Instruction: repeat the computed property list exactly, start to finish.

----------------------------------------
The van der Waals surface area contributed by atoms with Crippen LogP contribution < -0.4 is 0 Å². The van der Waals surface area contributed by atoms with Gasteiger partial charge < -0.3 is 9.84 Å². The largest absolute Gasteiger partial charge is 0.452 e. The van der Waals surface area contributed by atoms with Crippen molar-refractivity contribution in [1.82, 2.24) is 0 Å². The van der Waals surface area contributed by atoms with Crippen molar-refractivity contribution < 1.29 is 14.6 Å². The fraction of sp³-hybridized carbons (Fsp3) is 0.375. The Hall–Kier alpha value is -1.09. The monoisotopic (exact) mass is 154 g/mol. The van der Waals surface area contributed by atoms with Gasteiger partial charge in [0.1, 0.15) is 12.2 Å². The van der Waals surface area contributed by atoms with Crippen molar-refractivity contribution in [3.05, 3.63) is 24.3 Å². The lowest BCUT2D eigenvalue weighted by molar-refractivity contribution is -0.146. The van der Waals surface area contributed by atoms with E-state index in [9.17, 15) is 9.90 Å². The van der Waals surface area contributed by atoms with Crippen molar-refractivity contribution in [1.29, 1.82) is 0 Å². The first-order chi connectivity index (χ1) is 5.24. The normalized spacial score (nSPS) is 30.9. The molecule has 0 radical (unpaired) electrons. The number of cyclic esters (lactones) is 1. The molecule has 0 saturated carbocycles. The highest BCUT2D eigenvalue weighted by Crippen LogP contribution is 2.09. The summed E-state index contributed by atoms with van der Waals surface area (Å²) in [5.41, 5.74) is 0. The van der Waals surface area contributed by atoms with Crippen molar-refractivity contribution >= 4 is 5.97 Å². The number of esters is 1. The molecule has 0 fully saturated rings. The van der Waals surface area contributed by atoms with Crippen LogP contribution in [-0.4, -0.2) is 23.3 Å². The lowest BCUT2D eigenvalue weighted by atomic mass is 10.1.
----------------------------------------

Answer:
The van der Waals surface area contributed by atoms with Crippen LogP contribution < -0.4 is 0 Å². The van der Waals surface area contributed by atoms with Gasteiger partial charge < -0.3 is 9.84 Å². The largest absolute Gasteiger partial charge is 0.452 e. The van der Waals surface area contributed by atoms with Crippen molar-refractivity contribution in [1.82, 2.24) is 0 Å². The van der Waals surface area contributed by atoms with Crippen molar-refractivity contribution < 1.29 is 14.6 Å². The fraction of sp³-hybridized carbons (Fsp3) is 0.375. The Hall–Kier alpha value is -1.09. The monoisotopic (exact) mass is 154 g/mol. The van der Waals surface area contributed by atoms with Gasteiger partial charge in [0.1, 0.15) is 12.2 Å². The van der Waals surface area contributed by atoms with Crippen molar-refractivity contribution in [3.05, 3.63) is 24.3 Å². The lowest BCUT2D eigenvalue weighted by molar-refractivity contribution is -0.146. The van der Waals surface area contributed by atoms with E-state index in [9.17, 15) is 9.90 Å². The van der Waals surface area contributed by atoms with Crippen molar-refractivity contribution in [1.29, 1.82) is 0 Å². The first-order chi connectivity index (χ1) is 5.24. The normalized spacial score (nSPS) is 30.9. The molecule has 0 radical (unpaired) electrons. The number of cyclic esters (lactones) is 1. The molecule has 0 saturated carbocycles. The highest BCUT2D eigenvalue weighted by Crippen LogP contribution is 2.09. The summed E-state index contributed by atoms with van der Waals surface area (Å²) in [5.41, 5.74) is 0. The van der Waals surface area contributed by atoms with Crippen molar-refractivity contribution >= 4 is 5.97 Å². The number of esters is 1. The molecule has 0 fully saturated rings. The van der Waals surface area contributed by atoms with Crippen LogP contribution in [-0.4, -0.2) is 23.3 Å². The lowest BCUT2D eigenvalue weighted by atomic mass is 10.1.